How to scale-up ART? A data and modeling study to determine the best ART strategies, with an application to South Africa

Antiretroviral therapy (ART) for HIV infection in developing countries has become a major public health intervention and has strongly influenced public health practice. The ART roll-out in sub-Saharan Africa, characterized by expanded access to treatment and voluntary counseling and testing (VCT), has likely influenced the dynamics of the HIV epidemic, but it is not yet known whether it will ultimately reduce HIV incidence. Reduced infectivity of people on ART and increased counseling and condom use will decrease the spread of HIV, but longer survival, incomplete adherence, development of resistance and increase in risk-taking behavior in response to perceptions of safety conferred by the use of ART, will result in increasing HIV transmission.

We propose to study the potential impact of the current and alternative ART strategies in KwaZulu/Natal, (KZN) South Africa, with and without additional preventive measures, on HIV epidemic dynamics. To do this, we will develop a mathematical model that addresses the above limitations, and we will link the model outcomes to costing studies and cost-effectiveness analysis. The overall aim of this research is to develop scientifically rigorous tools to evaluate treatment and prevention strategies, taking into account the intended and unintended public health consequences of the ART roll-out. Because the impact of ART and of other interventions depends upon the social environment in which they are implemented, we will model a range of possible settings in southern Africa, and study how effectiveness and cost-effectiveness depend on these social environments.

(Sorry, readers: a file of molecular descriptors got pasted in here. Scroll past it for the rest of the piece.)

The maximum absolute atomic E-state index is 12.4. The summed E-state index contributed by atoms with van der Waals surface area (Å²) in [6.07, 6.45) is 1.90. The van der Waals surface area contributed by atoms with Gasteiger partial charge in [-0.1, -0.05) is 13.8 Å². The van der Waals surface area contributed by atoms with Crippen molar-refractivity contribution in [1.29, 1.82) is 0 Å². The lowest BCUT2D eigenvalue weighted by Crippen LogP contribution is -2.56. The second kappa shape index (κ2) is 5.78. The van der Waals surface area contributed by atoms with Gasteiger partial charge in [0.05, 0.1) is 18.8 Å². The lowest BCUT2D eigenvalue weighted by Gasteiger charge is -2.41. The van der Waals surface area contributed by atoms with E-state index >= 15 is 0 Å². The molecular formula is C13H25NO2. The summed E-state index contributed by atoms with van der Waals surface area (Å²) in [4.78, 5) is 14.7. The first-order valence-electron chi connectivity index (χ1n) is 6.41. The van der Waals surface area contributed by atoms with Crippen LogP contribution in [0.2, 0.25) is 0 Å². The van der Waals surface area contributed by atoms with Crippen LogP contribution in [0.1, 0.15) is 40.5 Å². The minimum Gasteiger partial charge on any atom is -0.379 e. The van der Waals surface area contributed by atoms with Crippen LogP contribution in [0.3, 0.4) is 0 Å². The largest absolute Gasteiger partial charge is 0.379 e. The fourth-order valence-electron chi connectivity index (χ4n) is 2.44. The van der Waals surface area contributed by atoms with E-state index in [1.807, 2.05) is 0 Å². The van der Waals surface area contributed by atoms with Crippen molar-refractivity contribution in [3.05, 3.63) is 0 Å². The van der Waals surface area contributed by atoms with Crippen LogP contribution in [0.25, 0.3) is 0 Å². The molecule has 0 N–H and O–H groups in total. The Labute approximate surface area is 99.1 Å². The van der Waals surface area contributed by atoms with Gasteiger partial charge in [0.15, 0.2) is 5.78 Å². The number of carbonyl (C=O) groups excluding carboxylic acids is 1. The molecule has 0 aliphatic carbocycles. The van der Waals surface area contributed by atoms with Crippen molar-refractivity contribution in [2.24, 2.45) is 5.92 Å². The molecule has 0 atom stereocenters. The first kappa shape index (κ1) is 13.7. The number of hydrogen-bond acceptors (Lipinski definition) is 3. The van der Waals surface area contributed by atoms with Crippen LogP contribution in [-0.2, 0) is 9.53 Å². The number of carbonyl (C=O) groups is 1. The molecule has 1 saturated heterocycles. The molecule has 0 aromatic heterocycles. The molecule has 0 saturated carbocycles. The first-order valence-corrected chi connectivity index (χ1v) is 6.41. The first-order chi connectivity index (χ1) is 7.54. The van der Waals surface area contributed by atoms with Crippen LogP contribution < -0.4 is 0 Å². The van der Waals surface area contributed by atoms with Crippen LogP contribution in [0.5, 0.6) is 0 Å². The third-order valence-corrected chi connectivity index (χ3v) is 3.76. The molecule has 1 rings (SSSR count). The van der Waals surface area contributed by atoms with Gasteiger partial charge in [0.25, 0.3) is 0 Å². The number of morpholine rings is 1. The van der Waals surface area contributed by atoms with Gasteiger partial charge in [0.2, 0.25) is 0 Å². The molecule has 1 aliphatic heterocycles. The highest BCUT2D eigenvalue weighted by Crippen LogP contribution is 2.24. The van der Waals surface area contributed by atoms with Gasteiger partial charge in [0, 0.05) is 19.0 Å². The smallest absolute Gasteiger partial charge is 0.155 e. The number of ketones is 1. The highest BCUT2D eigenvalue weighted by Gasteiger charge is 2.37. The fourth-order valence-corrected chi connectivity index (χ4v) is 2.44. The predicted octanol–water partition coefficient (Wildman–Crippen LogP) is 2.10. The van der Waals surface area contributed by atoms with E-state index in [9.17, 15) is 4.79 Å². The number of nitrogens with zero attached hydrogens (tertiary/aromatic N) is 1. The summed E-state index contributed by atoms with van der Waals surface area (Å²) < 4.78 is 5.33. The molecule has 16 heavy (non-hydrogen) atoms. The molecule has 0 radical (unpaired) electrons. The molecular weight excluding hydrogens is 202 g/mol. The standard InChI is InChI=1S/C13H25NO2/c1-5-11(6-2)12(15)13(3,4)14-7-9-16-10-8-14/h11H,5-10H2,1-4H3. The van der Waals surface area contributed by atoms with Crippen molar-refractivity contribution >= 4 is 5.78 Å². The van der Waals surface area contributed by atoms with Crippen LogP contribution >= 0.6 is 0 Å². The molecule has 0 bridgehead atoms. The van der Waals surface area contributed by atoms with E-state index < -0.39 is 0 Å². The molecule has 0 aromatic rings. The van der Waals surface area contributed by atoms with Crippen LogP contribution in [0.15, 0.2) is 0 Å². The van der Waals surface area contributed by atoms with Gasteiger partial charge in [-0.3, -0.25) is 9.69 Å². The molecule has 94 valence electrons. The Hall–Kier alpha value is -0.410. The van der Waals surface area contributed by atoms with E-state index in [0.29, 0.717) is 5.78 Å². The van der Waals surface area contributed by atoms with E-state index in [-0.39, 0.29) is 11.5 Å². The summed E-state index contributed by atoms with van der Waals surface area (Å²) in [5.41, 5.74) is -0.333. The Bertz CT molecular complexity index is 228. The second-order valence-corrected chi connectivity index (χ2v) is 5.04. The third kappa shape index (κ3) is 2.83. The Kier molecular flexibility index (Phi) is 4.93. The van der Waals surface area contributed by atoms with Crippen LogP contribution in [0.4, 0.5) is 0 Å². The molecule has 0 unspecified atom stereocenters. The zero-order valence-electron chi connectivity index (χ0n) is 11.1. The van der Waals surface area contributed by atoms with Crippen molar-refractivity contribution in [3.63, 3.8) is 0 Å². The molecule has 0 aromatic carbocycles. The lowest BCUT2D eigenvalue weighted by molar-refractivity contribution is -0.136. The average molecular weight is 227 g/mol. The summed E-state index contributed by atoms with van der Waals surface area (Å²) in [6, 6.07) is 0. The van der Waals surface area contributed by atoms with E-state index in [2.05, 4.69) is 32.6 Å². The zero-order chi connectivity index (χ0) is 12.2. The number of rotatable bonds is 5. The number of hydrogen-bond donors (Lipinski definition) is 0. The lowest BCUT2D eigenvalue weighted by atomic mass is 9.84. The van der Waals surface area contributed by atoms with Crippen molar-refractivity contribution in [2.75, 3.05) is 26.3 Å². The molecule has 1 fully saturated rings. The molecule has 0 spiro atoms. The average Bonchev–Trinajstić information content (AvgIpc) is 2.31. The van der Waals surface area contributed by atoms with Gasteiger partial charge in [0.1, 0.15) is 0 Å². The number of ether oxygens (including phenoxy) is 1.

This study has been funded by the National Institute of Health (NIH) in the United States, and involves collaboration with the African Research Centre in KwaZulu Natal, Brown University (Dr. Mark Lurie) and Erasmus MC (Dr. Sake de Vlas, Dr. Roel Bakker, Dr. Helene Voeten, Prof. Dick Habbema) . The project runs from 2009 till 2013.

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